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Thought: 100 KB blocks for GPRS billing - that's not fair at all!
Posted by PPCW.Net Editori - on Monday, 08.03.04 - 18:10:59 CET under 09 - Thoughts - Viewed 7478x
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Contributed by Dr. Wolfgang Irber, PPCW.Net Reader and Business Professional

I'm starting to get very annoyed by this. At home, I'm getting a GPRS bill based on 10 KB blocks, but while traveling, many roaming operators write the bill based on 100 KB blocks. According to my experience, that's a very smart way to use GPRS as an efficient cash cow.

While on the go, I need to stay connected to my E-Mails, so using GPRS is simply a must for me. And GPRS is great; I love it. I'm so glad it is available since it made life so much easier for me. But when on GPRS roaming, I noticed that more and more operators are switching to 100 KB blocks for billing.

Well, you may think, why does it matter, the overall prize is still the same? But the 10 KB or 100 KB billing matters a lot!

100 KB is about my daily amount I'm sending or receiving abroad, of course distributed throughout the day. 100 KB means quite a few E-Mails, about ten in my case. For instance, a quick E-Mail check is about 3-5 KB, sending or receiving a few short mails may be around 20-30 KB.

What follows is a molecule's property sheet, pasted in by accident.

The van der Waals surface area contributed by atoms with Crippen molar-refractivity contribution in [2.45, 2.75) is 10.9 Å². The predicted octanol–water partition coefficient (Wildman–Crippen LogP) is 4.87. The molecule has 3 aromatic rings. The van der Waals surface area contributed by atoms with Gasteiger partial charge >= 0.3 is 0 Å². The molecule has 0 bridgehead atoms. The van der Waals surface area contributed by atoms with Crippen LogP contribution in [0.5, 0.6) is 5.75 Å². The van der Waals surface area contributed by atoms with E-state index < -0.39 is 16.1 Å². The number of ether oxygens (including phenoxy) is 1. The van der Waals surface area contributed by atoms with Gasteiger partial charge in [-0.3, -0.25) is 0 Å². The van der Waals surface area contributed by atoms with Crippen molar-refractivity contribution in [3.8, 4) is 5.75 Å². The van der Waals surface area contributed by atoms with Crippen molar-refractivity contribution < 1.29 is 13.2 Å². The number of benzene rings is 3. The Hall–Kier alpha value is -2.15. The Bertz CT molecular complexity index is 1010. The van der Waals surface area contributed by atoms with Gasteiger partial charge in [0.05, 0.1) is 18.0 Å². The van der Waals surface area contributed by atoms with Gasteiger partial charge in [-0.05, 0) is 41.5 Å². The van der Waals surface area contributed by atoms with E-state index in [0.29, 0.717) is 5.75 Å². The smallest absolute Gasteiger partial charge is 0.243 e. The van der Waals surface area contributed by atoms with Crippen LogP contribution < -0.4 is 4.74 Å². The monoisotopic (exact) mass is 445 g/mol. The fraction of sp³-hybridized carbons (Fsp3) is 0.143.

But then, the GPRS session is still active, a phone call comes in and my GPRS session drops. For a next E-Mail check, another 100 KB block is opened, but then the GPRS session may drop again: because I'm moving, because of poor coverage or whatever reason. There are lots! Dropping GPRS sessions is not a rare thing. In summary, I never make it in using the 100 KB I get the bill for.

Final Conclusion

From an operator's point of view this makes perfect sense. They get money for nothing. Being abroad in 100 KB billing networks, I'm usually paying three to four times the amount I would pay with 10 KB blocks. I'm actually waiting for day when they are going to bill 1MB blocks. What a great revenue option they currently miss!

Do you understand why I have the impression that GPRS billing based on 100 KB blocks is not really customer friendly? Slowly I feel tempted to enter an Internet cafe again. It's just not fair! Why is the customer constantly punished for using GPRS? Is it not meant to be used? Almost all of my friends already got burned by a heavy GPRS bill for very little use and promised never ever to use GPRS again.

Maybe, I simply don't understand the underlying strategy. Please, can somebody explain it to me?

Cheers ~ Wolfgang